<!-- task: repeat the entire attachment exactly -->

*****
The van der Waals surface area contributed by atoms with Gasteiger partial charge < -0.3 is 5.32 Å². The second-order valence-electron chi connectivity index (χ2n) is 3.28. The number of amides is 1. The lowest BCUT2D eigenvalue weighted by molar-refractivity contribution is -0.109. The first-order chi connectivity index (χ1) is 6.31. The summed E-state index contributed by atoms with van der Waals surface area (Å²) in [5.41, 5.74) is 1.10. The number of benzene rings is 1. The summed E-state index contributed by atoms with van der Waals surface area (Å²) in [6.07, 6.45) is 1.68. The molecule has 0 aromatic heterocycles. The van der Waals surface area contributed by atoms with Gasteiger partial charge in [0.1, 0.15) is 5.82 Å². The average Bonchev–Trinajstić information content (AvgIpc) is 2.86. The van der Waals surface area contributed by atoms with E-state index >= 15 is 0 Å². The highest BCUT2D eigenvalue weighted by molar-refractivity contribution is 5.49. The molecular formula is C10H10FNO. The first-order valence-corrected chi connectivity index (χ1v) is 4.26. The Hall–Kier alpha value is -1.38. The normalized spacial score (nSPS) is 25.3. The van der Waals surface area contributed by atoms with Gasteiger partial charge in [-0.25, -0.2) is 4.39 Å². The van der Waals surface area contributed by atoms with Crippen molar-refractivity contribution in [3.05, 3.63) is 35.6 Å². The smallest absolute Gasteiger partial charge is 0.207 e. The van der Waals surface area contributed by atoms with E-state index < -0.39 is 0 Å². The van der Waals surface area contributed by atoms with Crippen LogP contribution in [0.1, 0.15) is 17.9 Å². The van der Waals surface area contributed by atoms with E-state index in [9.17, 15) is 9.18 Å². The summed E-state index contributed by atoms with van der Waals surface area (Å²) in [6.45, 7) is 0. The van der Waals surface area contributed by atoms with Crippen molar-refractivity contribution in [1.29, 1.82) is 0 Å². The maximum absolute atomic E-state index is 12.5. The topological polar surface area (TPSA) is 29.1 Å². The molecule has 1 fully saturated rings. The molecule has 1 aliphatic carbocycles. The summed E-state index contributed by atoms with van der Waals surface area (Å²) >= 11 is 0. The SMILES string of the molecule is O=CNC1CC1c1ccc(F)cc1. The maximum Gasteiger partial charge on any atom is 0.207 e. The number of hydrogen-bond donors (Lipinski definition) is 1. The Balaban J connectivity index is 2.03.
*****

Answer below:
The van der Waals surface area contributed by atoms with Gasteiger partial charge < -0.3 is 5.32 Å². The second-order valence-electron chi connectivity index (χ2n) is 3.28. The number of amides is 1. The lowest BCUT2D eigenvalue weighted by molar-refractivity contribution is -0.109. The first-order chi connectivity index (χ1) is 6.31. The summed E-state index contributed by atoms with van der Waals surface area (Å²) in [5.41, 5.74) is 1.10. The number of benzene rings is 1. The summed E-state index contributed by atoms with van der Waals surface area (Å²) in [6.07, 6.45) is 1.68. The molecule has 0 aromatic heterocycles. The van der Waals surface area contributed by atoms with Gasteiger partial charge in [0.1, 0.15) is 5.82 Å². The average Bonchev–Trinajstić information content (AvgIpc) is 2.86. The van der Waals surface area contributed by atoms with E-state index >= 15 is 0 Å². The highest BCUT2D eigenvalue weighted by molar-refractivity contribution is 5.49. The molecular formula is C10H10FNO. The first-order valence-corrected chi connectivity index (χ1v) is 4.26. The Hall–Kier alpha value is -1.38. The normalized spacial score (nSPS) is 25.3. The van der Waals surface area contributed by atoms with Gasteiger partial charge in [-0.25, -0.2) is 4.39 Å². The van der Waals surface area contributed by atoms with Crippen molar-refractivity contribution in [3.05, 3.63) is 35.6 Å². The smallest absolute Gasteiger partial charge is 0.207 e. The van der Waals surface area contributed by atoms with E-state index < -0.39 is 0 Å². The van der Waals surface area contributed by atoms with Crippen LogP contribution in [0.1, 0.15) is 17.9 Å². The van der Waals surface area contributed by atoms with E-state index in [9.17, 15) is 9.18 Å². The summed E-state index contributed by atoms with van der Waals surface area (Å²) in [6.45, 7) is 0. The van der Waals surface area contributed by atoms with Crippen molar-refractivity contribution in [1.29, 1.82) is 0 Å². The maximum absolute atomic E-state index is 12.5. The topological polar surface area (TPSA) is 29.1 Å². The molecule has 1 fully saturated rings. The molecule has 1 aliphatic carbocycles. The summed E-state index contributed by atoms with van der Waals surface area (Å²) >= 11 is 0. The SMILES string of the molecule is O=CNC1CC1c1ccc(F)cc1. The maximum Gasteiger partial charge on any atom is 0.207 e. The number of hydrogen-bond donors (Lipinski definition) is 1. The Balaban J connectivity index is 2.03.